hostile

[ hos-tl or, esp. British, -tahyl ]
/ ˈhɒs tl or, esp. British, -taɪl /

adjective

of, relating to, or characteristic of an enemy: a hostile nation.
opposed in feeling, action, or character; antagonistic: hostile criticism.
characterized by antagonism.
not friendly, warm, or generous; not hospitable.

noun

a person or thing that is antagonistic or unfriendly.
Military. an enemy soldier, plane, ship, etc.

Nearby words

  1. hostelling,
  2. hostelry,
  3. hostess,
  4. hostess gown,
  5. hostie,
  6. hostile fire,
  7. hostile sexism,
  8. hostile takeover,
  9. hostile witness,
  10. hostilely

Origin of hostile

1585–95; < Latin hostīlis, equivalent to hostis enemy (see host2) + -īlis -ile

SYNONYMS FOR hostile
1. warlike, aggressive. 2. adverse, averse, contrary. Hostile, inimical indicate that which characterizes an enemy or something injurious to one's interests. Hostile applies to the spirit, attitude, or action of an enemy: They showed a hostile and menacing attitude. Inimical applies to an antagonistic or injurious tendency or influence: Their remarks were inimical to his reputation.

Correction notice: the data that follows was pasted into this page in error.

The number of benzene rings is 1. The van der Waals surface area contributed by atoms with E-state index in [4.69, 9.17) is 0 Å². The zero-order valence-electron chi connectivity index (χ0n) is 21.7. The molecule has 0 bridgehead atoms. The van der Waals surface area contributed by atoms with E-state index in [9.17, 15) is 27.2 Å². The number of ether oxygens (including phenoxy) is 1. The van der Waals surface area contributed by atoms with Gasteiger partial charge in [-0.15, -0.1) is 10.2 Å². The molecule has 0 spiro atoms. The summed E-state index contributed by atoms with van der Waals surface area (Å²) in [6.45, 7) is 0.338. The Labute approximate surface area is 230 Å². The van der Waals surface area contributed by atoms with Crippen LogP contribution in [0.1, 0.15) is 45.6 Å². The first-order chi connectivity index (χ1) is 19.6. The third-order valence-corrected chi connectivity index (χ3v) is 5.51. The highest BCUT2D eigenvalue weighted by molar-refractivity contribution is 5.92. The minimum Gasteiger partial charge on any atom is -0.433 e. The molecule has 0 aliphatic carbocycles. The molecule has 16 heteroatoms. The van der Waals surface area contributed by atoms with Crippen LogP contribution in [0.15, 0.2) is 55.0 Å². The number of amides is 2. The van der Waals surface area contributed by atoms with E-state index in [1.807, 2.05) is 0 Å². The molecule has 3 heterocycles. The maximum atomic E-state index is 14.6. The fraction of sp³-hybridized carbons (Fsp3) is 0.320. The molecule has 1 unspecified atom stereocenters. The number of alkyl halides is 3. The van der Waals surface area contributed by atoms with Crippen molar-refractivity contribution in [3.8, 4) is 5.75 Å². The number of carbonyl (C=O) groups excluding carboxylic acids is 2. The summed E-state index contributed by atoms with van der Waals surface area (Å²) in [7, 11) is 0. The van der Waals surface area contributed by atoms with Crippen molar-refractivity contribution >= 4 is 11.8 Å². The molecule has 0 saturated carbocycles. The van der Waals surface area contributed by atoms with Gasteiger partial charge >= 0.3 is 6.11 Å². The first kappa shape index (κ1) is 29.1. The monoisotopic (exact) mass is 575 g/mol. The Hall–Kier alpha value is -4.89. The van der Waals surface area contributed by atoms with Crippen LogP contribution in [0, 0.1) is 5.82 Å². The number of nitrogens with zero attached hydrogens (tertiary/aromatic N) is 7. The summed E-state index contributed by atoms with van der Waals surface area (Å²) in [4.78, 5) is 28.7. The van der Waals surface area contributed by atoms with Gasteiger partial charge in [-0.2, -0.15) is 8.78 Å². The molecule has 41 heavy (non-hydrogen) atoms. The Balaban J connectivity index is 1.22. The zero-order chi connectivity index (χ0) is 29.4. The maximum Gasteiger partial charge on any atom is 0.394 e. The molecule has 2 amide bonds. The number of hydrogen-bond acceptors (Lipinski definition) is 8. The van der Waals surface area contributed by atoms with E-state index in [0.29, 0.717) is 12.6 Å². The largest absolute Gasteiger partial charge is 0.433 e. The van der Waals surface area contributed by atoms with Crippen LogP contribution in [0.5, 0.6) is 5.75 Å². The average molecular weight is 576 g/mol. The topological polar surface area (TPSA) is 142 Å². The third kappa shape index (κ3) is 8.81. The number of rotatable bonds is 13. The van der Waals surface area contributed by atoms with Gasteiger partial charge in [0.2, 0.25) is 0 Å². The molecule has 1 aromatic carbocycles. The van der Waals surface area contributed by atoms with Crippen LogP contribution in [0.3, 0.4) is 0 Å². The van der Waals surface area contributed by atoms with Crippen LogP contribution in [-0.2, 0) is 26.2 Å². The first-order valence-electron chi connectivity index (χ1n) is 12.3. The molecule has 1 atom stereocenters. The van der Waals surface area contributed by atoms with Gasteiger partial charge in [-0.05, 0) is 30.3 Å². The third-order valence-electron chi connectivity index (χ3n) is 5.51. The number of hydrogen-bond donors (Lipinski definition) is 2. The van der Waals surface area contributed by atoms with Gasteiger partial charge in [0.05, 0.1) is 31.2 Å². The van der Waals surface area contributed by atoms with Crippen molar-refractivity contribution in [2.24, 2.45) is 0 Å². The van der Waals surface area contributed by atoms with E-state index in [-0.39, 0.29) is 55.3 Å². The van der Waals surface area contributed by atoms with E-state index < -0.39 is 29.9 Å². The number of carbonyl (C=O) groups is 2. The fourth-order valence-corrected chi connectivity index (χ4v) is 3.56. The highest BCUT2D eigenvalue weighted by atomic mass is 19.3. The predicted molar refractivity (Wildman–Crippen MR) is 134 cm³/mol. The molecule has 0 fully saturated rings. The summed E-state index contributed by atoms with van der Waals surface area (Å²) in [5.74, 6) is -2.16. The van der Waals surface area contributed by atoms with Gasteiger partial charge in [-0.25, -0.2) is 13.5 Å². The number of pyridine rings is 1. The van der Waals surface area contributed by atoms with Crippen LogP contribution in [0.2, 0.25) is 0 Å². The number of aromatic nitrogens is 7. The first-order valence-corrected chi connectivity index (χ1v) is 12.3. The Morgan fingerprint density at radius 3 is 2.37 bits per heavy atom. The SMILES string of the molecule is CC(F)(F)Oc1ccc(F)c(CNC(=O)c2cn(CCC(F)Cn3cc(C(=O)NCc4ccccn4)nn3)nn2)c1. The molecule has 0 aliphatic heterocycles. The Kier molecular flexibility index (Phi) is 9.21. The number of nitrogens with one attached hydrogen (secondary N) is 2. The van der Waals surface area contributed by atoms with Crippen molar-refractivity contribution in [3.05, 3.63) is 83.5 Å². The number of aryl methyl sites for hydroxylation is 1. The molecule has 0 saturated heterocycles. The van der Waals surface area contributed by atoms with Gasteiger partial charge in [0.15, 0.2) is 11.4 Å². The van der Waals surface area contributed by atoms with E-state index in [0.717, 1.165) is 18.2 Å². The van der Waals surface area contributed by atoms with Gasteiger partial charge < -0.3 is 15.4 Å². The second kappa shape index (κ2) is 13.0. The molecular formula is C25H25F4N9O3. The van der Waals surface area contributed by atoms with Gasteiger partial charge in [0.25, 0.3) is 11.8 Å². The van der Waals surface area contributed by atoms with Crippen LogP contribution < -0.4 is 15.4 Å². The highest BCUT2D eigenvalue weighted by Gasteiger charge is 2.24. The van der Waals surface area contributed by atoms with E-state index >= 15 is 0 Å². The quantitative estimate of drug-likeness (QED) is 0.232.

Related forms
Can be confusedhostel hostile (see synonym study at the current entry)

Dictionary.com Unabridged Based on the Random House Unabridged Dictionary, © Random House, Inc. 2019

Examples from the Web for hostile


British Dictionary definitions for hostile

hostile

/ (ˈhɒstaɪl) /

adjective

antagonistic; opposed
of or relating to an enemy
unfriendly

noun

a hostile person; enemy
Derived Formshostilely, adverb

Word Origin for hostile

C16: from Latin hostīlis, from hostis enemy

Collins English Dictionary - Complete & Unabridged 2012 Digital Edition © William Collins Sons & Co. Ltd. 1979, 1986 © HarperCollins Publishers 1998, 2000, 2003, 2005, 2006, 2007, 2009, 2012

Word Origin and History for hostile

hostile

adj.

late 15c., from Middle French hostile "of or belonging to an enemy" or directly from Latin hostilis "of an enemy," from hostis "enemy" (see guest). The noun meaning "hostile person" is recorded from 1838, American English, a word from the Indian wars.

Online Etymology Dictionary, © 2010 Douglas Harper